Special to the Vanguard
Ludlow, MA – Last week, the ACLU of Massachusetts called on the Ludlow School Committee to reject a proposed school library policy that would impose sweeping and unjustifiable restrictions on learning materials and could effectively restrict access to LGBTQ-themed books.
The proposed policy raises numerous legal issues, including free expression, vagueness, and discrimination concerns under the state and U.S. constitutions, according to a new ACLU letter.
The proposed policy would make acquisition of any new or replacement library materials subject to prior review and approval by the Superintendent and, after public input, the School Committee. It would set extremely vague, overbroad, and repressive standards for what materials can and cannot be in public school libraries, including by banning library materials with “sexualized content” – a term that is not defined in the policy but apparently includes innocuous and age-appropriate materials, such as pictures of fully clothed men engaged in sports or dance or even a child sitting on the lap of a fully clothed parent
School district employees who do not follow the policy could be terminated. The policy is modeled on a similar one in a Pennsylvania county that is a thinly veiled effort to censor LGBTQ-themed materials.
“Across the country, there is a coordinated attack on students’ right to learn. Such efforts have no place here in Massachusetts, where our laws protect against these regressive measures,” said Ruth Bourquin, senior and managing attorney at the ACLU of Massachusetts.
Bourquin continued, “Under this proposed policy, images and descriptions of Adam and Eve in the Garden of Eden would be categorically banned from elementary school library materials, and librarians seemingly could be fired for choosing to introduce elementary students to the joy of ballet by showing them male ballet dancers performing the Nutcracker. We urge the Ludlow School Committee to reject this proposed policy, and hope other local officials take note. Such policies undermine students’ right to receive an accurate, inclusive education and pave the way for unlawful discrimination.”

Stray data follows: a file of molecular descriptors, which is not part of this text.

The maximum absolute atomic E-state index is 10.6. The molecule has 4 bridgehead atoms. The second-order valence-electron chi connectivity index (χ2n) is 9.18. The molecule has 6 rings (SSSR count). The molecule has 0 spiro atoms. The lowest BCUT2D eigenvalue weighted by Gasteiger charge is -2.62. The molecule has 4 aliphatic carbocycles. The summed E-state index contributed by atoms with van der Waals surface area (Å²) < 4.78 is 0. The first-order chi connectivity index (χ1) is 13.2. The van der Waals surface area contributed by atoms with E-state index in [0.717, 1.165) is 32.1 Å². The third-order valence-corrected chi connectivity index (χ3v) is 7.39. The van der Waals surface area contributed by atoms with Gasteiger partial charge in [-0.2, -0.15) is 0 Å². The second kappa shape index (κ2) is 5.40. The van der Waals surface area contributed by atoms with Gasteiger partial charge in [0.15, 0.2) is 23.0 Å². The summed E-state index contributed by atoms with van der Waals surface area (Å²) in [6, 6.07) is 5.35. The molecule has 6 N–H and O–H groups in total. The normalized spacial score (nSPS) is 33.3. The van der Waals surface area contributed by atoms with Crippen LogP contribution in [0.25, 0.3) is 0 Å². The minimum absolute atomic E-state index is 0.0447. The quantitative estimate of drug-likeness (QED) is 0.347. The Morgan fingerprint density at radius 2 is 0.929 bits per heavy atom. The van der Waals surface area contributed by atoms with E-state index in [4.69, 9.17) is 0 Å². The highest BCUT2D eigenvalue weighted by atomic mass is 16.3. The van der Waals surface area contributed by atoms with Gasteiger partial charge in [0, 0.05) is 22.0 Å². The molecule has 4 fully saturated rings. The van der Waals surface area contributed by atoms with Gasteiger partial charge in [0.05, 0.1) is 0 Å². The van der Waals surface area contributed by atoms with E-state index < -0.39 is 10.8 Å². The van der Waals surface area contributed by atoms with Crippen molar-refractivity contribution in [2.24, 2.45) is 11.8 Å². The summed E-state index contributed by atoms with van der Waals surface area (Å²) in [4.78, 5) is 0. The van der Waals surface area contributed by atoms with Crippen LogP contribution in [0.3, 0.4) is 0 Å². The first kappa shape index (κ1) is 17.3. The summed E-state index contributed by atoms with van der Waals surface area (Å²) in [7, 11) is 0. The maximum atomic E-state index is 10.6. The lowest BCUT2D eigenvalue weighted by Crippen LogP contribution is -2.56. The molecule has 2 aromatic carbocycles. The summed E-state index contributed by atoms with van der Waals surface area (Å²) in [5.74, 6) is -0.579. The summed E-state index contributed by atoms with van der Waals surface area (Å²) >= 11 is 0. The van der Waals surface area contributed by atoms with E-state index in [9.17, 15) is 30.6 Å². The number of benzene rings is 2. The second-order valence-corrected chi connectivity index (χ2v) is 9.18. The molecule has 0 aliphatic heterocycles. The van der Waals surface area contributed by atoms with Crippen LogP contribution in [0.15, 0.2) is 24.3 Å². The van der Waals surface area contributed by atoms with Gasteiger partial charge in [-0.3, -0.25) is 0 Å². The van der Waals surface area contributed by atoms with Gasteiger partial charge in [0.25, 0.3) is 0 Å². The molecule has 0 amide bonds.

“Students in public schools have a constitutionally protected right to receive information, as a part of their rights to free speech protected by both the First Amendment to the U.S. Constitution and, perhaps more robustly, Article 16 of the Massachusetts Declaration of Rights,” the letter notes.
The letter continues, “The right to receive information free of censorship holds special importance in the context of school libraries.”
In light of the special role of the school library, a school district’s “non-curricular decision to remove a book . . . evokes the question whether that action might not be an unconstitutional attempt to ‘strangle the free mind at its source.’”
The letter argues, “A kicker in the proposed policy is that apparently people can lose their jobs not only for not complying with these vague and overbroad terms, they can lose their jobs for not “prioritiz[ing] the selection of materials which do not contain other sexualized content, even though permitted, such as visual depictions of nude body parts.””
Writes the ACLU, “Suffice it to say that the proposed policy would make acquisition of any new or replacement materials for any public school library subject to prior review and approval by the Superintendent and, after public input, the School Committee.”
The ACLU continues, “It would set extremely vague, overbroad and repressive standards for what materials can and cannot be in school libraries, with a particular obsession with any depiction or description of various body parts.”
And it provides that any “District employee who fails to follow this policy may be subject to discipline, up to and including termination ….”
The ACLU notes that this policy would “replace an existing one under which parents can challenge the availability of individual books in school libraries.”
They add, “It is also our understanding that this process has been used unsuccessfully in the past by people seeking to restrict access to library materials about people who identify as LGBTQ+—not just for their own children but for children whose parents have no objection to the materials— and that the proposed policy may be an attempt to suppress such information through another means.
“We are also aware that the proposed policy is a nearly verbatim copy of a policy proposed in Bucks County Pennsylvania—a district renowned for anti- LGBTQ+ bias and facing litigation by the American Civil Liberties Union as a result.”
Across the country, a vocal minority are pushing to ban books from school and public libraries. According to the American Library Association, book challenges nearly doubled in 2022, after a sharp increase in 2021.
The Massachusetts School Library Association began collecting its own state data because of the increase; there have been at least 22 book challenges in the Commonwealth since fall 2022. Most of these efforts specifically aim to remove books that are by and about LGBTQ people, communities of color, and other marginalized groups.